There are several important characters of the foliage. Andropogon capillipes, A. dealbatus, and A. cretaceus have culm sheaths and leaf blades that are strongly glaucous; this is usually very obvious, but can be tested for by running the finger along the surface of the leaf (a white coating of wax will come off on the finger). The key often calls for the ligule length; measure the longest portion of the undivided portion of the ligule. The ligule often has an erose or ciliate upper margin; measure the length of the cilia. The length of leaf blade is measured from the ligule to the leaf apex; do not include the leaf sheath, which is often long and (especially late in the year) only loosely sheathing the culm or even divergent it. Whether the leaf sheaths are antrorsely scabrous or smooth is better determined by touch than by sight. Choose several mid-culm sheaths, run one’s finger downward and upward along the sheath surface (near the collar is best). If the sheath is antrorsely scabrous one will feel a somewhat greater resistance to moving the finger downward than upward.
ID notes:A thorough understanding of the architecture of the inflorescences of Andropogon is necessary in order to identify them successfully. The parts will be described, beginning from the apex of a branch of the inflorescence. Spikelets occur in pairs, the sessile spikelet (usually just referred to as the spikelet) and the pedicelled spikelet, which is usually vestigial or absent (except in A. gerardi) and sterile (except in A. gerardi, where it is staminate). The first or lower glume of the sessile spikelet has two keels, and the presence and location of antrorse prickle hairs (scabrousness) is an important character in the A. glomeratus complex. The length of the sessile spikelet is an important character; it should be measured exclusive of the awn, borne at the apex of the lemma. Awn length is also a useful taxonomic character. The pedicelled spikelet is borne on the pedicel, which is attached at the base of the sessile spikelet and typically angles away from it at about a 45 degree angle. The rachis internode extends from the base of one sessile spikelet to the next sessile spikelet above, breaking apart (upon dehiscence) just below the next spikelet and remaining attached to the sessile spikelet below. The dispersal unit consists of a sessile spikelet sitting in the V shape formed by (on one side) the pedicel and pedicelled spikelet and (on the other side) the rachis internode. Both the pedicel and the rachis internode are usually pubescent with long hairs, and the color of those hairs and their distribution are useful characters. Sometimes culm sheath scabrousness is discernible by touch only near the sheath summit.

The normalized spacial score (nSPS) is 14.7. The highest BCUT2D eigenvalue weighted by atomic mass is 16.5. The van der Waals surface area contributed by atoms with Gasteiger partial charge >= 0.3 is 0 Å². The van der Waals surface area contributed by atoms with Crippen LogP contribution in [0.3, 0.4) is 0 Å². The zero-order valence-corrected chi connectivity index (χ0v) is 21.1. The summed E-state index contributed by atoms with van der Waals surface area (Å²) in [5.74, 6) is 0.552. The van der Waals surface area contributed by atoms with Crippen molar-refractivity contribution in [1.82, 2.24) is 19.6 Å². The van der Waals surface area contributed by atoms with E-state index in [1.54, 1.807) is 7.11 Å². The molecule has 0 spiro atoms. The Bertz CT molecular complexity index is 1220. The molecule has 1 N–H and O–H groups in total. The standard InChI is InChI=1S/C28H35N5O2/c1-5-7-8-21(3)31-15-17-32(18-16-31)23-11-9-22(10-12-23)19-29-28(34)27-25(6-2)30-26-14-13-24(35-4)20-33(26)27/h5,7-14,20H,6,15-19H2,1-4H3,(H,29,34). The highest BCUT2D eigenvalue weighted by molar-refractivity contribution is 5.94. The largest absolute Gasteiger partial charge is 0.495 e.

Ref: Bridges & Orzell (2018a); Bridges & Orzell (2020a) In Weakley et al. (2020); Campbell (1983); Campbell (1986); Campbell (2003) In Flora of North America Editorial Committee (2003a); Deshmuke, Shende, & Reddy (2022); Sorrie (2020b) In Weakley et al. (2020); Weakley & Schori (2018) In Weakley et al. (2018a); Weakley et al. (2011); Wipff & Shaw (2018d). Show full citations.